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New York Times editorial board member Cohen (coauthor, American Pharaoh) delivers an exemplary and remarkably timely narrative of FDR's famous first Hundred Days as president. Providing a new perspective on an oft-told story, Cohen zeroes in on the five Roosevelt aides-de-camp whom he rightly sees as having been the most influential in developing FDR's wave of extraordinary actions. These were agriculture secretary Henry Wallace, presidential aide Raymond Moley, budget director Lewis Douglas, labor secretary Frances Perkins and Civil Works Administration director Harry Hopkins. This group, Cohen emphasizes, did not work in concert. The liberal Perkins, Wallace and Hopkins often clashed with Douglas, one of the few free-marketers in FDR's court. Moley hovered somewhere in between the two camps. As Cohen shows, the liberals generally prevailed in debates. However, the vital foundation for FDR's New Deal was crafted through a process of rigorous argument within the president's innermost circle rather than ideological consensus. Cohen's exhaustively researched and eloquently argued book provides a vital new level of insight into Roosevelt's sweeping expansion of the federal government's role in our national life. (Jan. 12)
Copyright © Reed Business Information, a division of Reed Elsevier Inc. All rights reserved. --This text refers to an out of print or unavailable edition of this title.
Critics agree that by focusing on five aides to the president, Nothing to Fear provides a new and interesting perspective on an epochal period in American politics. Cohen gears his writing to the lay reader, sparing the heavy policy analysis and producing a narrative both enjoyable and compelling. While the New York Times Book Review notes that focusing only on FDR's first 100 days might yield a misleading impression of the New Deal and that Cohen's framework—the five biographical sketches of five key FDR aides—represents "only a sampling of the many planets orbiting Roosevelt's sun," reviewers generally agree that Cohen's close view serves his book well. By examining five aides with diverse political views, Cohen insightfully sketches the ideological complexity of FDR's start in office, while also establishing a perspective on the committed leftward course his presidency ultimately took.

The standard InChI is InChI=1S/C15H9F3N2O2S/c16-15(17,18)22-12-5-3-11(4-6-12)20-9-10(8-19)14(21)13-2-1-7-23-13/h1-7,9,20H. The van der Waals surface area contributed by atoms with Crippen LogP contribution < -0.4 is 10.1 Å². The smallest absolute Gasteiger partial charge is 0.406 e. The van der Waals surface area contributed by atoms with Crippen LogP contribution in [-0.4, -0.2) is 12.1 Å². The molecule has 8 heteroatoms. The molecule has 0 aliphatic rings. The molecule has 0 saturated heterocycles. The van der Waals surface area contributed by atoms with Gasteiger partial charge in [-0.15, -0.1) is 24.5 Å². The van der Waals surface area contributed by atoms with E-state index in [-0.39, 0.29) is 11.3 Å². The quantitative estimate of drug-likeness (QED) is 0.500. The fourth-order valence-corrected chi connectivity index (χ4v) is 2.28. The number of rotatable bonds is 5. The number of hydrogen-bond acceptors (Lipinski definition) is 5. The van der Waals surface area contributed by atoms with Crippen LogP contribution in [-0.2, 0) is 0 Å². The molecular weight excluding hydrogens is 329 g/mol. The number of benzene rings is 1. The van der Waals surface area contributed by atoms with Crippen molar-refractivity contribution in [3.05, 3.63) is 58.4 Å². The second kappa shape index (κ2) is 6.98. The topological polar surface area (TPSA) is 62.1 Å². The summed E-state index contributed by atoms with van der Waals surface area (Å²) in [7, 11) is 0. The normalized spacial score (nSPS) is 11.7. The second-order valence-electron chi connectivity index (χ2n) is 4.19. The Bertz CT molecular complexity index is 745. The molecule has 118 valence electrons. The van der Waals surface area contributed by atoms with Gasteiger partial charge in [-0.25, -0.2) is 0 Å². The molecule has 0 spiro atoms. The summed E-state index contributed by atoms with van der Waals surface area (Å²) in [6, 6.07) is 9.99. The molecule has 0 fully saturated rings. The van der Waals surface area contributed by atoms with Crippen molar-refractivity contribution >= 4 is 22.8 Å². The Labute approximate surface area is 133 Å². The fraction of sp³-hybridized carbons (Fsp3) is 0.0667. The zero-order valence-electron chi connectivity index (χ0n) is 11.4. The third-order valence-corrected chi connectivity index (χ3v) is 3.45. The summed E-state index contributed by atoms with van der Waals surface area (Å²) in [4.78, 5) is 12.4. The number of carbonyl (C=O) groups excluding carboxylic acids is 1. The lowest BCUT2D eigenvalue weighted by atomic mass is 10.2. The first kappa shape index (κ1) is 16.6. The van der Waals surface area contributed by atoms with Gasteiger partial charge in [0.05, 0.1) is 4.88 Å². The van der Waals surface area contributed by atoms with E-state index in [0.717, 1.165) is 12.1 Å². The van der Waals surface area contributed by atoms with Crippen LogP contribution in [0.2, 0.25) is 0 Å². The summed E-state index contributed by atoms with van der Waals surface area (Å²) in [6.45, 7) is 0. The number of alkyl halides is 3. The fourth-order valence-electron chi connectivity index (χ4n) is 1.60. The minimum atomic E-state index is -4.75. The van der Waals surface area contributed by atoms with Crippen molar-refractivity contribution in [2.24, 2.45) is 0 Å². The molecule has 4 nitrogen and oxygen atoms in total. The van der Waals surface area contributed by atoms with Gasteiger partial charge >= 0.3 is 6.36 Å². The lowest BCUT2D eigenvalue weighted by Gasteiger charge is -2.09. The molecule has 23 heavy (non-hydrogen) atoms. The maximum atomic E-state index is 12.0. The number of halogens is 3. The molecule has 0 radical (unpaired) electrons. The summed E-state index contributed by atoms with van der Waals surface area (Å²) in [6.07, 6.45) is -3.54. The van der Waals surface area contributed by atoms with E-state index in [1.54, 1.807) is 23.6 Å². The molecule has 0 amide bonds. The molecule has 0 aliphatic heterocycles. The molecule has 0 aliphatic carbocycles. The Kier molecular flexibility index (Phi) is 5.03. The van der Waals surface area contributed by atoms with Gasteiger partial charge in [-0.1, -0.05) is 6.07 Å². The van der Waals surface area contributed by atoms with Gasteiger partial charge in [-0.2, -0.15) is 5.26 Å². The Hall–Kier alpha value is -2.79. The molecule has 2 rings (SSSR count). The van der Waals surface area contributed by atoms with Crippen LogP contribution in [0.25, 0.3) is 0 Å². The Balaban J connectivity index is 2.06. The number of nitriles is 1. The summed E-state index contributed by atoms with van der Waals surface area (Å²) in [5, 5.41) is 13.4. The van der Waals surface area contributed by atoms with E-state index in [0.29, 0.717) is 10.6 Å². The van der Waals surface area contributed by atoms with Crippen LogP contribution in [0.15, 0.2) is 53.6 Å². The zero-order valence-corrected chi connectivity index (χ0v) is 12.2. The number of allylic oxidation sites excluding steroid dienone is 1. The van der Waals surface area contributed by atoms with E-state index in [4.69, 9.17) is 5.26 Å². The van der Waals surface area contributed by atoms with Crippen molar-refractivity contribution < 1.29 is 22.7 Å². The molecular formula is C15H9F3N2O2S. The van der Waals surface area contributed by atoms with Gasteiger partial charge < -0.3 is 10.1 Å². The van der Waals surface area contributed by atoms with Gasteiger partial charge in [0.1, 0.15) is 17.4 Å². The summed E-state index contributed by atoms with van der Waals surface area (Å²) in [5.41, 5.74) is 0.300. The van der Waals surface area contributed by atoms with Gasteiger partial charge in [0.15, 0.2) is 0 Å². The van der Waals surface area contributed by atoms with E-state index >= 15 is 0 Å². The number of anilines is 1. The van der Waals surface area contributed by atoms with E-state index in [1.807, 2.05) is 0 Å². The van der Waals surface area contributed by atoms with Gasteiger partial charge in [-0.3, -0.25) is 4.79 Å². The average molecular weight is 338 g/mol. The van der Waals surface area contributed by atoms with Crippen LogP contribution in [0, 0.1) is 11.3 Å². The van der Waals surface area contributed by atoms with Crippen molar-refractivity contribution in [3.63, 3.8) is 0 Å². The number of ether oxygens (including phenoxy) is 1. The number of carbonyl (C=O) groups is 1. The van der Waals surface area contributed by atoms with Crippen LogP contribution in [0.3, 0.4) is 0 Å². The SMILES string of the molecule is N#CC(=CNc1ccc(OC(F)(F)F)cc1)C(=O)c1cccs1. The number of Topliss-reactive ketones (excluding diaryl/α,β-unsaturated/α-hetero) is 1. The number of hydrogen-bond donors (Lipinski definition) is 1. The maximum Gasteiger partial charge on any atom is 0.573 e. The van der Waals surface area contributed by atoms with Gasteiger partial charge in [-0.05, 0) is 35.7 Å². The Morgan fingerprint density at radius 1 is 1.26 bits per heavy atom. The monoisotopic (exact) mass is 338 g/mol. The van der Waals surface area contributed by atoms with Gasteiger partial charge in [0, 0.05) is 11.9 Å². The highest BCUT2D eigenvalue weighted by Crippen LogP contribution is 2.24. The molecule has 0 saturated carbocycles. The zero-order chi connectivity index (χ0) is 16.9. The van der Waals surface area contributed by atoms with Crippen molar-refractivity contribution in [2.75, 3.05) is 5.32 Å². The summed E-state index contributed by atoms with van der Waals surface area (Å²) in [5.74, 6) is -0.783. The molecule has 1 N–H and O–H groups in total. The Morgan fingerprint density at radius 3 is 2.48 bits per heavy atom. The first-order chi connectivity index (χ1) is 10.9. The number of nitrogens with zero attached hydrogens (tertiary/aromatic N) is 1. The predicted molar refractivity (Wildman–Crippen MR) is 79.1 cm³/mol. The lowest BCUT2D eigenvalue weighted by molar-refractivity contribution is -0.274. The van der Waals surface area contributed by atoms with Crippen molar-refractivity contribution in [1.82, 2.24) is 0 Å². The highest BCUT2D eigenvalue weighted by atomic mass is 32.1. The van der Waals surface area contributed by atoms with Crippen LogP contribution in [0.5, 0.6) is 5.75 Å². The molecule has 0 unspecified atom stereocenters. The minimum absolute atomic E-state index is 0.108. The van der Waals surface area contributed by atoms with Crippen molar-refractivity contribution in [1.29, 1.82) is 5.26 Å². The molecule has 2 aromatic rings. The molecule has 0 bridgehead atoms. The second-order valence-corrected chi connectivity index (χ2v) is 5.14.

Copyright 2009 Bookmarks Publishing LLC --This text refers to an out of print or unavailable edition of this title.
Interesting and insightful read. The book provides a depth of understanding of the character of each player as well as their inter-relationships and connected-ness.Published 27 days ago by Heavy G
ONE OUR NATION'S GREAT PRESIDENTS WHO TOOK THE REINS OF POWER TO TRANSFORM A NATION TORN AND TATTERED FROM ONE OF IT'S GREATEST PERIODS OF ECONOMIC TRAUMA AND DEGRADATION SINCE THE... Read morePublished 9 months ago by Larry Derain Hicks
It is a very interesting book, maybe because I did not know the facts about the FDR 100 days and the presidency, just having heard general references to the time. Read morePublished 18 months ago by Par Kettis
Nothing to Fear is a clearly written and well researched overview of the first hundred days and the key FDR advisors involved.Published 19 months ago by Myles H. Whitney
The first 20 pages of the book were missing. I expected better quality, now I have to find the first 20 somewhere else so I can read this book for my HIS 104 class.Published 20 months ago by Grecia Gastelum